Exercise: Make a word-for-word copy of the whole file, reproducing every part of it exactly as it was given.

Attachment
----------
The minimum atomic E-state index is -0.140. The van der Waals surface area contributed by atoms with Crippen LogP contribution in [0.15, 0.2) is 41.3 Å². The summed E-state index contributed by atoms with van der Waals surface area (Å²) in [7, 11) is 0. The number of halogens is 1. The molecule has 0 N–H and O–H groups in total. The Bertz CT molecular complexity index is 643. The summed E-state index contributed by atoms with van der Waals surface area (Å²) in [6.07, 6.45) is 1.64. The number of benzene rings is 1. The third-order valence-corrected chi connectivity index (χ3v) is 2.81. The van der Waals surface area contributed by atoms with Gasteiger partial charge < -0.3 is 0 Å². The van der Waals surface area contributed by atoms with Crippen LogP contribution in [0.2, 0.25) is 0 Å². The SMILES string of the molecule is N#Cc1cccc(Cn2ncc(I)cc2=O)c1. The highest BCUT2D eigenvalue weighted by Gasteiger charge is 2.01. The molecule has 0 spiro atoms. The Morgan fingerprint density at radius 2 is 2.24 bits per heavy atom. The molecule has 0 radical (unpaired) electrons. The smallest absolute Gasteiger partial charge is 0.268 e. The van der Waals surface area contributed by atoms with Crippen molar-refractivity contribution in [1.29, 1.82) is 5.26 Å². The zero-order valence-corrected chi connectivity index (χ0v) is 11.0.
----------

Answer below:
The minimum atomic E-state index is -0.140. The van der Waals surface area contributed by atoms with Crippen LogP contribution in [0.15, 0.2) is 41.3 Å². The summed E-state index contributed by atoms with van der Waals surface area (Å²) in [7, 11) is 0. The number of halogens is 1. The molecule has 0 N–H and O–H groups in total. The Bertz CT molecular complexity index is 643. The summed E-state index contributed by atoms with van der Waals surface area (Å²) in [6.07, 6.45) is 1.64. The number of benzene rings is 1. The third-order valence-corrected chi connectivity index (χ3v) is 2.81. The van der Waals surface area contributed by atoms with Gasteiger partial charge < -0.3 is 0 Å². The van der Waals surface area contributed by atoms with Crippen LogP contribution in [0.2, 0.25) is 0 Å². The SMILES string of the molecule is N#Cc1cccc(Cn2ncc(I)cc2=O)c1. The highest BCUT2D eigenvalue weighted by Gasteiger charge is 2.01. The molecule has 0 spiro atoms. The Morgan fingerprint density at radius 2 is 2.24 bits per heavy atom. The molecule has 0 radical (unpaired) electrons. The smallest absolute Gasteiger partial charge is 0.268 e. The van der Waals surface area contributed by atoms with Crippen molar-refractivity contribution in [1.29, 1.82) is 5.26 Å². The zero-order valence-corrected chi connectivity index (χ0v) is 11.0.